In a signifcant development, a month after India’s drug regulator Central Drugs Standard Control Organisation (CDSCO), approved the commercial use of CAR-T cell therapy, now a first patient who was under going through the CAR-T cell therapy has been declared as ‘cancer free’.
As per the reports of Indian Express, the therapy has turned out to be a lifesaver for many patients, including for Dr (Col) V K Gupta, a Delhi-based gastroenterologist with 28 years of experience of working in the Indian Army. He accessed the therapy by paying just INR 42 lakh or $50,000, whereas a similar therapy costs up to INR 4 crore $480,000 abroad.
Doctors at the Tata Memorial Hospital, where Gupta underwent the procedure, said he is “currently free of cancer cells.” Gupta is the first patient to have achieved this status, something he could only dream of just a year ago.
The doctor who performed the therapy on Gupta said he was totally free of cancer cells. “While it’s premature to claim a lifelong cure, the patient is currently free of cancer cells,” Dr Hasmukh Jain, hemato-oncologist and associate professor at the Advanced Centre for Treatment, Research and Education in Cancer (ACTREC), Tata Memorial Centre, was quoted as saying by the Indian Express.
Indigenous CAR-T cell therapy in India
India has made significant progress in developing its own indigenous CAR-T cell therapy. In October 2023, the Central Drugs Standard Control Organization (CDSCO), India's drug regulator, approved the commercial use of NexCAR19, the first indigenously developed CAR-T cell therapy.
NexCAR19 is developed by ImmunoACT, a company incubated at the Indian Institute of Technology Bombay (IITB) and Tata Memorial Hospital. It is designed to treat B-cell cancers, such as leukemia and lymphoma.
It should be noted that NexCAR19 is developed by ImmunoACT, a company incubated at the Indian Institute of Technology Bombay (IITB) and Tata Memorial Hospital. It is designed to treat B-cell cancers, such as leukemia and lymphoma.
What is CAR-T Cell Therapy
CAR-T cell therapy is a revolutionary form of immunotherapy that harnesses the power of a patient’s own immune system to fight cancer. It involves genetically modifying a patient’s T cells (a type of white blood cell) to recognize and destroy specific cancer cells. Here’s how it works:
- Isolation: T cells are extracted from the patient’s blood through a process called apheresis.
- Modification: In a laboratory, the T cells are engineered to express a chimeric antigen receptor (CAR) on their surface. This CAR is designed to recognize a specific antigen (marker) present in the cancer cells.
- Expansion: The modified T cells, now called CAR-T cells, are multiplied in large numbers in the lab.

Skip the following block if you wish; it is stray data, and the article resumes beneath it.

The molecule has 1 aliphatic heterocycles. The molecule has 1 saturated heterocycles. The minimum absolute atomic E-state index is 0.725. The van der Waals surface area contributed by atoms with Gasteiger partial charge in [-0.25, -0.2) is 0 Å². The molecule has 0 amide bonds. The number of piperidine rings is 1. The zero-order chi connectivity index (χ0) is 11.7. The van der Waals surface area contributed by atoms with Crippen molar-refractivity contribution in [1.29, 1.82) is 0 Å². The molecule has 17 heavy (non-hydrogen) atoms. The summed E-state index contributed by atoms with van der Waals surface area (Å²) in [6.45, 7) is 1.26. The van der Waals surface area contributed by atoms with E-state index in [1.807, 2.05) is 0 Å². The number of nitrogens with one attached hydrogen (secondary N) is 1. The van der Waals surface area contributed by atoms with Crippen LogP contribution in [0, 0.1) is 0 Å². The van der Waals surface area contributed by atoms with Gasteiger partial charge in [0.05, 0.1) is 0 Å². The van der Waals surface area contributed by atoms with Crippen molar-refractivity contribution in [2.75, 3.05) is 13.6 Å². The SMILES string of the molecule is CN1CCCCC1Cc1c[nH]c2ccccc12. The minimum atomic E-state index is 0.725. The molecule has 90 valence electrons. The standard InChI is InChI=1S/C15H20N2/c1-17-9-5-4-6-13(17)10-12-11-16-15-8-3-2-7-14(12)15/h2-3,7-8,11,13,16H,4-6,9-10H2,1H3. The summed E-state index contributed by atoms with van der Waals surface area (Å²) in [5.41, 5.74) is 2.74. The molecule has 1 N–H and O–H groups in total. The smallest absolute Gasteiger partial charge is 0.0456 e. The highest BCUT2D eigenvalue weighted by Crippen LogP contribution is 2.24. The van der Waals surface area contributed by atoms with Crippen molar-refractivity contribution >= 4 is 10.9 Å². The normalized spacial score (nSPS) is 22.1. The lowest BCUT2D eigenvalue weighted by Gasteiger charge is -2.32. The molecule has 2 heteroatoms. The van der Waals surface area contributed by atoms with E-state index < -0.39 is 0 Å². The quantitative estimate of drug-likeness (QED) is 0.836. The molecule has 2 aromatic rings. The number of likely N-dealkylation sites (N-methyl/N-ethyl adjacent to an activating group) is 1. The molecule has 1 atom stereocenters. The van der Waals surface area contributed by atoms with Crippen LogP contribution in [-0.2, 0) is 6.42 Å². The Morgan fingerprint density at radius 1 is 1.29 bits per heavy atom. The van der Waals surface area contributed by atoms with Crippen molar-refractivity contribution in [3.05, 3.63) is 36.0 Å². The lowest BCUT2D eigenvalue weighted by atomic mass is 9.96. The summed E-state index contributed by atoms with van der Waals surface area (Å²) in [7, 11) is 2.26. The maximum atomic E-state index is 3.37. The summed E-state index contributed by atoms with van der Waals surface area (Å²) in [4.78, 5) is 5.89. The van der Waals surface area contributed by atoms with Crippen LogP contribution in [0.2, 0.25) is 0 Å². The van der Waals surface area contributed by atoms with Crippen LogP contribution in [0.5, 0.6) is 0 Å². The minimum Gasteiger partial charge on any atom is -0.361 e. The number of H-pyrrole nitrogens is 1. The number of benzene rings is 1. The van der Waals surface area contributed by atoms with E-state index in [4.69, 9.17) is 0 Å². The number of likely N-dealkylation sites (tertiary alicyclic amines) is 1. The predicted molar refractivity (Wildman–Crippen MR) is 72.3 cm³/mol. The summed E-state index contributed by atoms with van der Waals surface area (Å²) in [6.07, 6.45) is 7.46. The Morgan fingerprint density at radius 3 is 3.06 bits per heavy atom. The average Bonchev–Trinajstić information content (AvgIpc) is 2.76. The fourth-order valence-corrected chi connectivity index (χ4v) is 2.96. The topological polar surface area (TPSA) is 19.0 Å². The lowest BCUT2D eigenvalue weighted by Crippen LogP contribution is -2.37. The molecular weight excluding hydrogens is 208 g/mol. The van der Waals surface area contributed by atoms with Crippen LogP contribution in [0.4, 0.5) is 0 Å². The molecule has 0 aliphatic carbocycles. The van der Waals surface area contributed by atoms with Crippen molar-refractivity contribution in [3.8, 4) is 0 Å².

- Infusion: The expanded CAR-T cells are infused back into the patient’s bloodstream through an intravenous line.
Destroying Cancer Cells
Once infused, the CAR-T cells circulate through the body and bind to the specific antigen on the cancer cells. This binding triggers a powerful immune response:
Advantages of CAR-T Cell Therapy
- Targeted therapy: Unlike traditional chemotherapy or radiation, CAR-T cells specifically target cancer cells, minimizing harm to healthy tissues.
- Living drug: Unlike conventional drugs, CAR-T cells persist in the body, providing long-term protection against cancer relapse.
- Personalized approach: The therapy is tailored to each patient’s specific cancer, making it highly effective in certain cases.
Why it is sigificant development?
The development of indigenous CAR-T cell therapy in India is a significant achievement, as it has the potential to make this life-saving treatment more affordable and accessible to patients in India and other developing countries. Currently, CAR-T cell therapy is very expensive, costing hundreds of thousands of dollars in the United States. NexCAR19 is expected to be significantly cheaper, costing around $50,000.
Challenges of indigenous CAR-T cell therapy in India
Manufacturing: Manufacturing CAR-T cell therapy is a complex and expensive process. India will need to invest in infrastructure and expertise to ensure that it can produce enough CAR-T cells to meet the demand.
Reimbursement: Insurance companies in India may not yet cover the cost of CAR-T cell therapy. This could make it difficult for some patients to afford treatment.
Awareness: Many people in India are not aware of CAR-T cell therapy. There is a need to raise awareness of this treatment option so that more patients can benefit from it.
Overall, the development of indigenous CAR-T cell therapy in India is a positive development that has the potential to make this life-saving treatment more affordable and accessible to patients in India and other developing countries. However, there are some challenges that need to be addressed before CAR-T cell therapy can become widely available in India